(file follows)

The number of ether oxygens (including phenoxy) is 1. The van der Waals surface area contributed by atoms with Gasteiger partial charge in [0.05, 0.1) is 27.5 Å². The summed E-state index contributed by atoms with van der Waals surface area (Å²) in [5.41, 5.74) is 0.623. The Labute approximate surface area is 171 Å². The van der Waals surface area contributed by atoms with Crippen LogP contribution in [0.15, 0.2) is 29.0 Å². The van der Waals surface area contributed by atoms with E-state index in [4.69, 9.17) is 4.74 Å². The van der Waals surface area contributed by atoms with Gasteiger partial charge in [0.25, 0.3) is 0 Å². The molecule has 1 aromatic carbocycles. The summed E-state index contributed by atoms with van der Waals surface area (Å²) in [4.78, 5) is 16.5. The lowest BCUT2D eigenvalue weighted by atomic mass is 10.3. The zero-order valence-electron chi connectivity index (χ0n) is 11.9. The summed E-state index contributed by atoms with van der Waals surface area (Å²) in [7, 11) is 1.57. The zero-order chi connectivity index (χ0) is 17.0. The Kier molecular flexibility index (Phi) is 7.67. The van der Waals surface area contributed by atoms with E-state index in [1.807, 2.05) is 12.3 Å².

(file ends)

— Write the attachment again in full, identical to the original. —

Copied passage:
The number of ether oxygens (including phenoxy) is 1. The van der Waals surface area contributed by atoms with Gasteiger partial charge in [0.05, 0.1) is 27.5 Å². The summed E-state index contributed by atoms with van der Waals surface area (Å²) in [5.41, 5.74) is 0.623. The Labute approximate surface area is 171 Å². The van der Waals surface area contributed by atoms with Crippen LogP contribution in [0.15, 0.2) is 29.0 Å². The van der Waals surface area contributed by atoms with E-state index in [4.69, 9.17) is 4.74 Å². The van der Waals surface area contributed by atoms with Gasteiger partial charge in [0.25, 0.3) is 0 Å². The molecule has 1 aromatic carbocycles. The summed E-state index contributed by atoms with van der Waals surface area (Å²) in [4.78, 5) is 16.5. The lowest BCUT2D eigenvalue weighted by atomic mass is 10.3. The zero-order valence-electron chi connectivity index (χ0n) is 11.9. The summed E-state index contributed by atoms with van der Waals surface area (Å²) in [7, 11) is 1.57. The zero-order chi connectivity index (χ0) is 17.0. The Kier molecular flexibility index (Phi) is 7.67. The van der Waals surface area contributed by atoms with E-state index in [1.807, 2.05) is 12.3 Å².